My apologies for the late write-up, but it’s taken me the best part of a week to recover from what was, without a doubt, the highlight of my gaming calendar, PAX Australia 2015.
Over three days, from 30st October to 1nd of November, an eclectic band of gamers from all over the world descended on the Melbourne Convention and Exhibition Centre for an all-encompassing festival of gaming. From upcoming Triple-A titles like Fallout 4 and indie hits Like Ascent: The Space Game, through to Dungeon & Dragons and Magic: The Gathering, PAX Australia 2015 celebrated gaming across all its forms.
With hundreds of panels with local and international gaming celebrities discussing everything from LARPing to geek parenting, there was never a dull moment. The show opened with a keynote speech from gaming industry veteran and creator of Deus Ex, Warren Spector, who explained the importance of game developers giving the player freedom to be the author of their own experience.
Spector’s words resonated with me as I watched Avalanche Studios’ Roland Lesterlin and Omar Shakir take to the stage and demonstrate some of the buffoonery that players can undertake in their upcoming Just Cause 3. Only a few days prior I’d shared some time with them playing the game, cumulating in a dead goat being dragged off into the distance by a passing car. Good times. Lesterlin and Shakir’s stage presence was fantastic, to the point that if they ever stop making games (which I hope they don’t), they could do very well as a comedy double-act.
The huge PAX Rising indie area was packed with gamers all keen to try out the vast array of titles on offer. Sydney-based developers, Flat Earth Games were showing off Objects in Space, a space trading game with a difference. Inspired more by Silent Service than Elite, the space craft in Objects in Space are piloted more like submarines than fighter jets. At the show, Flat Earth were demonstrating some home-made control panels that players can build themselves to augment their experience. Impressive stuff and exactly what PAX is all about.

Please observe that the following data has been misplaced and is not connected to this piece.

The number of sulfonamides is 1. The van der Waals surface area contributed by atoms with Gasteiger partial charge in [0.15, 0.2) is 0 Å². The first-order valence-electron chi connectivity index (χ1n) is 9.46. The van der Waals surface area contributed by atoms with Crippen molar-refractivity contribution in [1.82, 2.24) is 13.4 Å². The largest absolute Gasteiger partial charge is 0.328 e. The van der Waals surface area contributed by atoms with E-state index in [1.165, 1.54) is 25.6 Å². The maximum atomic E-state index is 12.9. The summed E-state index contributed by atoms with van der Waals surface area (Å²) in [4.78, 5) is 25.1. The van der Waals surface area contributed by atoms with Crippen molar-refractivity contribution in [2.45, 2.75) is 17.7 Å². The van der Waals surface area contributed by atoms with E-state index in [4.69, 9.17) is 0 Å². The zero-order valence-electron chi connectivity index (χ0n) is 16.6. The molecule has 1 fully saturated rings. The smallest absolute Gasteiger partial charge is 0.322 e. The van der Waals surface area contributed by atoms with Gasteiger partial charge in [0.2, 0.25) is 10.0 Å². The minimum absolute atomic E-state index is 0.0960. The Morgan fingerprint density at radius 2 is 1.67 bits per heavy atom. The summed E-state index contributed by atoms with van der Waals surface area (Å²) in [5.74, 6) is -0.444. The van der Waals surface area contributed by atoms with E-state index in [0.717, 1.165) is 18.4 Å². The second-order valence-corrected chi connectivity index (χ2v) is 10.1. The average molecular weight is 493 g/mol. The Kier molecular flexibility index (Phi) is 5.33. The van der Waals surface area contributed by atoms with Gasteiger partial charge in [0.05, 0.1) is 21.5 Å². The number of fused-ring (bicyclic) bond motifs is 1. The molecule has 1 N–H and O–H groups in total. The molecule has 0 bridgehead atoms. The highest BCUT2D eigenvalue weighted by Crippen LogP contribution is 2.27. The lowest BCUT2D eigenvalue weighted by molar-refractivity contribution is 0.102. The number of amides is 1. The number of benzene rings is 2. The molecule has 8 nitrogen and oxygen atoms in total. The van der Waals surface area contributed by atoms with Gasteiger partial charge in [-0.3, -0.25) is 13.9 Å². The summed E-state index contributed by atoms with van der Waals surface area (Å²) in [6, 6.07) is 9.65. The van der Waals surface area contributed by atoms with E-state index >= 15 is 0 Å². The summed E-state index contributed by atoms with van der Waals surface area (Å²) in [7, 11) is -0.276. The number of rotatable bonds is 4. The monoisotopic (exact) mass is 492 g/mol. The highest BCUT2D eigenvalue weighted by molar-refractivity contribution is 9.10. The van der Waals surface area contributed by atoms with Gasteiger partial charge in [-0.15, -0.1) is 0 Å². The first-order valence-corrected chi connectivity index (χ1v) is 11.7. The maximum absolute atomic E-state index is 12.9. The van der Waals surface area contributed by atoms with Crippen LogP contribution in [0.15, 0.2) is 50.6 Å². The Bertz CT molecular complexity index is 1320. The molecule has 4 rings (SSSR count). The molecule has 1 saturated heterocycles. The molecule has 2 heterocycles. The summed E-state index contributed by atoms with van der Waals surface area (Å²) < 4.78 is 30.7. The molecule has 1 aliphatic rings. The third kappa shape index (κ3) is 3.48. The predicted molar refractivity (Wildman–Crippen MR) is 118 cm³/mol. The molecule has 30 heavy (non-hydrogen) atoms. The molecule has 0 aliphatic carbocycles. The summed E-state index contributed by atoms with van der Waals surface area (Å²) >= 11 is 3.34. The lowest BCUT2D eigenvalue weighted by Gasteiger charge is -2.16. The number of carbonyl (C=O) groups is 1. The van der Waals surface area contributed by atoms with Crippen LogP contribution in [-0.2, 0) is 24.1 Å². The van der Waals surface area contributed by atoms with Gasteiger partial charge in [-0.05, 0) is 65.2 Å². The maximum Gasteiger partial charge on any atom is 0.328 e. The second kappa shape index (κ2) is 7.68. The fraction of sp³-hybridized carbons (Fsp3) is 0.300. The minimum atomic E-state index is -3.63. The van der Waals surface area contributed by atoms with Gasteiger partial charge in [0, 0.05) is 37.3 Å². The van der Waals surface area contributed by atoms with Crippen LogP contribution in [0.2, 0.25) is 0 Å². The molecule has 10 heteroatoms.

Continuing the PAX tradition, many patrons arrived dressed as their favourite characters, creating what must be the region’s biggest yearly gathering of cosplayers. From Constantine to Cloud Strife, there were an amazing array of costumes that fans have clearly put a lot of work into.
As well as a huge free-play area where gamers could sit a play some of the latest video games, a massive retro-gaming area catered for those seeking a bit of nostalgia or to step back to time when the sprite was king. Joining rows of old console set-ups were a range of pinball tables and arcade cabinets, including a Time Crisis machine that I wouldn’t mind in my study!
Major PC hardware brands like Alienware, Logitech and Razer were at the show with their latest kit. Alienware were showing off their new Steam Boxes and also had the guys from Zero Latency showing off their Alienware-powered VR experience (which was amazing).
Australian PC parts people MSY and MWave were on hand offering advice to would-be system builders and taking orders for new bespoke systems. They had a vast array of equipment on show from huge monitors to the latest kit from nVidia.
But PAX isn’t just about video gaming. Tabletop and card gaming was also well represented, with major competitions being played all weekend. Visitors could partake in free miniature painting sessions and try out new traditional games. There were demonstrations of cult favourites like Star Wars X-Wing and Warhammer 30K. Dozens of stalls catering for all gaming taste meant it was easy for anyone to take the fun home.
It’s a testament to geek culture that amazing events like PAX Australia 2015 exist. To see thousands of gaming fans (in all its forms) from all walks of life enjoying such a lavishly laid on show was an amazing experience and one that I can recommend.